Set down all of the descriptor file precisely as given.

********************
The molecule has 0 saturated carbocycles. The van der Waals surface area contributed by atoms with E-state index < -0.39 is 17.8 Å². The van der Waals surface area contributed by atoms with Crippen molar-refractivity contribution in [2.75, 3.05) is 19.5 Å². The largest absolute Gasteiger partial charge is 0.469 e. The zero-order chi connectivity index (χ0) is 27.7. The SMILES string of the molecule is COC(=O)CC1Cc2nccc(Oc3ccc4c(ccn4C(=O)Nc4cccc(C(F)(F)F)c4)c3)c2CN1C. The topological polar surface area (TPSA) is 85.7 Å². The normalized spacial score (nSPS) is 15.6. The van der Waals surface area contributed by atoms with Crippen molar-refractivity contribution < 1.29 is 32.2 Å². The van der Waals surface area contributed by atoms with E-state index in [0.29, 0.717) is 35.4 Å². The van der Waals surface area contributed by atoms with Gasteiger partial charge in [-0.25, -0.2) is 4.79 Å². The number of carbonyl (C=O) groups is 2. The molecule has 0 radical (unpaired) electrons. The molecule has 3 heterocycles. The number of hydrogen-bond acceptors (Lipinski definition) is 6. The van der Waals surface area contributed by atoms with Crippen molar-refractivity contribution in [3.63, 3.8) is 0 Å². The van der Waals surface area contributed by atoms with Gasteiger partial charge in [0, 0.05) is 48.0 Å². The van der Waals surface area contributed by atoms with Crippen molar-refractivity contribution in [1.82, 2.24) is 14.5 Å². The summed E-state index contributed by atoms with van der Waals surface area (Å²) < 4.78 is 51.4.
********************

The molecule has 0 saturated carbocycles. The van der Waals surface area contributed by atoms with E-state index < -0.39 is 17.8 Å². The van der Waals surface area contributed by atoms with Crippen molar-refractivity contribution in [2.75, 3.05) is 19.5 Å². The largest absolute Gasteiger partial charge is 0.469 e. The zero-order chi connectivity index (χ0) is 27.7. The SMILES string of the molecule is COC(=O)CC1Cc2nccc(Oc3ccc4c(ccn4C(=O)Nc4cccc(C(F)(F)F)c4)c3)c2CN1C. The topological polar surface area (TPSA) is 85.7 Å². The normalized spacial score (nSPS) is 15.6. The van der Waals surface area contributed by atoms with Crippen molar-refractivity contribution < 1.29 is 32.2 Å². The van der Waals surface area contributed by atoms with E-state index in [0.29, 0.717) is 35.4 Å². The van der Waals surface area contributed by atoms with Gasteiger partial charge in [-0.25, -0.2) is 4.79 Å². The number of carbonyl (C=O) groups is 2. The molecule has 0 radical (unpaired) electrons. The molecule has 3 heterocycles. The number of hydrogen-bond acceptors (Lipinski definition) is 6. The van der Waals surface area contributed by atoms with Crippen molar-refractivity contribution in [3.63, 3.8) is 0 Å². The van der Waals surface area contributed by atoms with Gasteiger partial charge in [0, 0.05) is 48.0 Å². The van der Waals surface area contributed by atoms with Crippen molar-refractivity contribution in [1.82, 2.24) is 14.5 Å². The summed E-state index contributed by atoms with van der Waals surface area (Å²) < 4.78 is 51.4.